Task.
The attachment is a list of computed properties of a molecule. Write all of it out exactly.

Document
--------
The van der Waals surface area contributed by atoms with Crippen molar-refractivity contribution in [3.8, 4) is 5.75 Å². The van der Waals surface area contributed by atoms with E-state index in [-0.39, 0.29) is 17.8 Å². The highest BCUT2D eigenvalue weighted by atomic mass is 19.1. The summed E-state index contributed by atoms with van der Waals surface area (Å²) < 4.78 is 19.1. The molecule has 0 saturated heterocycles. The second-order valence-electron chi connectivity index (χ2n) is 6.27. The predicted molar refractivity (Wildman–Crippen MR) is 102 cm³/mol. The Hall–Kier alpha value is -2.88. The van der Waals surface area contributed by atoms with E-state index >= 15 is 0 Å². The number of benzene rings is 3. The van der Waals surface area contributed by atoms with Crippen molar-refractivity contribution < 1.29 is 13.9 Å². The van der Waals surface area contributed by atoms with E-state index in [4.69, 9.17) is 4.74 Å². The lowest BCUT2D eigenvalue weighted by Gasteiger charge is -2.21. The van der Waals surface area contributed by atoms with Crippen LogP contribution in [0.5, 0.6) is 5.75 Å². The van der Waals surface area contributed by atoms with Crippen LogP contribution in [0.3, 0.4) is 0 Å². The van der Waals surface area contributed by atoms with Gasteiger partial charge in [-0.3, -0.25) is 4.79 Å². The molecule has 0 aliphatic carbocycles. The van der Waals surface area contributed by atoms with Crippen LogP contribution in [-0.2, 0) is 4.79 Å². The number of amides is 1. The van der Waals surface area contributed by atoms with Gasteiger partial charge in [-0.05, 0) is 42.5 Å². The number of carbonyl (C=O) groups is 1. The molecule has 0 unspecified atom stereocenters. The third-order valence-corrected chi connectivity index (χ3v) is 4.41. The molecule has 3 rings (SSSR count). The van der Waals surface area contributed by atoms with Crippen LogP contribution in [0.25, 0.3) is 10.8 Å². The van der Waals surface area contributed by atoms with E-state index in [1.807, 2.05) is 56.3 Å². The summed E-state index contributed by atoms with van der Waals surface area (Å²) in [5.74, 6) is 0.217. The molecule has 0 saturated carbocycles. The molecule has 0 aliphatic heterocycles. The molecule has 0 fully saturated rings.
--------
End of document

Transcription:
The van der Waals surface area contributed by atoms with Crippen molar-refractivity contribution in [3.8, 4) is 5.75 Å². The van der Waals surface area contributed by atoms with E-state index in [-0.39, 0.29) is 17.8 Å². The highest BCUT2D eigenvalue weighted by atomic mass is 19.1. The summed E-state index contributed by atoms with van der Waals surface area (Å²) < 4.78 is 19.1. The molecule has 0 saturated heterocycles. The second-order valence-electron chi connectivity index (χ2n) is 6.27. The predicted molar refractivity (Wildman–Crippen MR) is 102 cm³/mol. The Hall–Kier alpha value is -2.88. The van der Waals surface area contributed by atoms with E-state index >= 15 is 0 Å². The number of benzene rings is 3. The van der Waals surface area contributed by atoms with Crippen molar-refractivity contribution < 1.29 is 13.9 Å². The van der Waals surface area contributed by atoms with E-state index in [4.69, 9.17) is 4.74 Å². The lowest BCUT2D eigenvalue weighted by Gasteiger charge is -2.21. The van der Waals surface area contributed by atoms with Crippen LogP contribution in [0.5, 0.6) is 5.75 Å². The van der Waals surface area contributed by atoms with Crippen LogP contribution in [0.3, 0.4) is 0 Å². The van der Waals surface area contributed by atoms with Gasteiger partial charge in [-0.3, -0.25) is 4.79 Å². The molecule has 0 aliphatic carbocycles. The van der Waals surface area contributed by atoms with Crippen LogP contribution in [-0.2, 0) is 4.79 Å². The number of amides is 1. The van der Waals surface area contributed by atoms with Gasteiger partial charge in [-0.05, 0) is 42.5 Å². The number of carbonyl (C=O) groups is 1. The molecule has 0 unspecified atom stereocenters. The third-order valence-corrected chi connectivity index (χ3v) is 4.41. The molecule has 3 rings (SSSR count). The van der Waals surface area contributed by atoms with Crippen LogP contribution in [0.25, 0.3) is 10.8 Å². The van der Waals surface area contributed by atoms with E-state index in [1.807, 2.05) is 56.3 Å². The summed E-state index contributed by atoms with van der Waals surface area (Å²) in [5.74, 6) is 0.217. The molecule has 0 saturated carbocycles. The molecule has 0 aliphatic heterocycles. The molecule has 0 fully saturated rings.